That said, The Big Short plays a subtle variation on this thematic structure, a variation I like call “pulling a Munich,” after Spielberg’s 2005 masterpiece. In that film, Spielberg looks at the Israeli/Palestinian conflict through the lens of an espionage thriller. Over the course of a story about a team of Israeli assassins seeking clandestine revenge for the 1972 Munich Olympics massacre, the film gradually turns the situation into a metaphor for itself, and the film’s “hero” comes to embody the traumatized, paranoid, despairing emotional state that led his country to send him out on this mission in the first place. It’s a story of disillusionment: through careful orchestration of setbacks and Pyrrhic victories, the film lets the narrative engine it had built at the beginning (a drive for vengeance combined with the compelling pragmatic challenges of accomplishing it) simply run out of gas, until along with our protagonist, we question the value of the entire enterprise. (Readers, I don’t have space here to go into Munich at depth, but that movie has layers upon layers; I didn’t even touch on the parallels between Israel in this film and America after 9/11. Go check it out, and remember a time when Spielberg still made great movies.)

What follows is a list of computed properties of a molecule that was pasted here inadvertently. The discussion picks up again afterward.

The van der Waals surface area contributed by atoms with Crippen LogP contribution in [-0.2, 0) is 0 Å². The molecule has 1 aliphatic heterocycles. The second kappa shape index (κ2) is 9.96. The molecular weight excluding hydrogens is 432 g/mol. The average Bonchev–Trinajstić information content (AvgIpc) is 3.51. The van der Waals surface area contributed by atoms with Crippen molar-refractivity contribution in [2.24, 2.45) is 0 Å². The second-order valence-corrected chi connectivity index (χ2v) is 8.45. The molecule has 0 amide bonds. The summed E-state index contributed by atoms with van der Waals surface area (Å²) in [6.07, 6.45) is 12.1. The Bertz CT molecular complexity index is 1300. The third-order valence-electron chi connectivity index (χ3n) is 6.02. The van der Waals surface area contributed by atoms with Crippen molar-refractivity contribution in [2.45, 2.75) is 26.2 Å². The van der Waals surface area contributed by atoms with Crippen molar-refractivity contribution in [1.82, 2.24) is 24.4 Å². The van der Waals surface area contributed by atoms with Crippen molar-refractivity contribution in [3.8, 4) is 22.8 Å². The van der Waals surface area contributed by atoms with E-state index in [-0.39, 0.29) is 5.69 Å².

The Big Short tries and I believe achieves the same kind of disillusionment arc with its characters. The thrust is not, “These guys are likable until they turn into assholes,” but rather that we realize that the asshole side of these likable people is reflected a thousandfold in the financial industry. After the film’s first half engages us in this high-stakes, cheer-worthy caper film via slick, entertaining filmmaking and strong comedic performances, its second half is a gradual revelation for both us and the characters of the ways in which their behavior is, while exciting on an individual level, horrifically destructive and shameful on a societal level. All of this film’s protagonists achieve exactly what they set out to do: they get rich by being smart. But it’s a case of billion wise, trillion foolish. By the time they get their money, each (except for Gosling’s character) have acquired a second goal, preventing or at least warning about the impending financial apocalypse, and that goal is frustrated. Steve Carrell says it most explicitly, when at the end of the movie he questions whether he’s any different from the people who brought down the economy. But all of them end up disillusioned with a system they thought was, if temporarily troubled, fundamentally honest. The film features an extended discussion on whether the cause of the collapse was stupidity or fraud, but the root cause of both is greed, a drive the film’s ending hammers in a deeply affecting orchestration of protagonist frustration and despair cross-cut with haunting images of the collapse. One of my favorite throw-away images in a film filled with tossed-off, elegantly meaningful moments: two of the main characters wander through a shut-down financial institution, a vast space of empty desks, and find a “house of cards”-like tower of empty Red Bull cans. That image, just on the edge of a frame, encapsulates so much of the film’s message about a precarious industry built on artificial success (while also nodding toward the social dynamics of the industry, which rewards terrible labor practices and employee attitudes in the pursuit of money). It’s arguable whether the film succeeds in pointing the finger back at its audience (and I’m sure we’ll have that argument), but it definitely succeeds in curdling our initial excitement for these characters into rage at the system that shares their greed.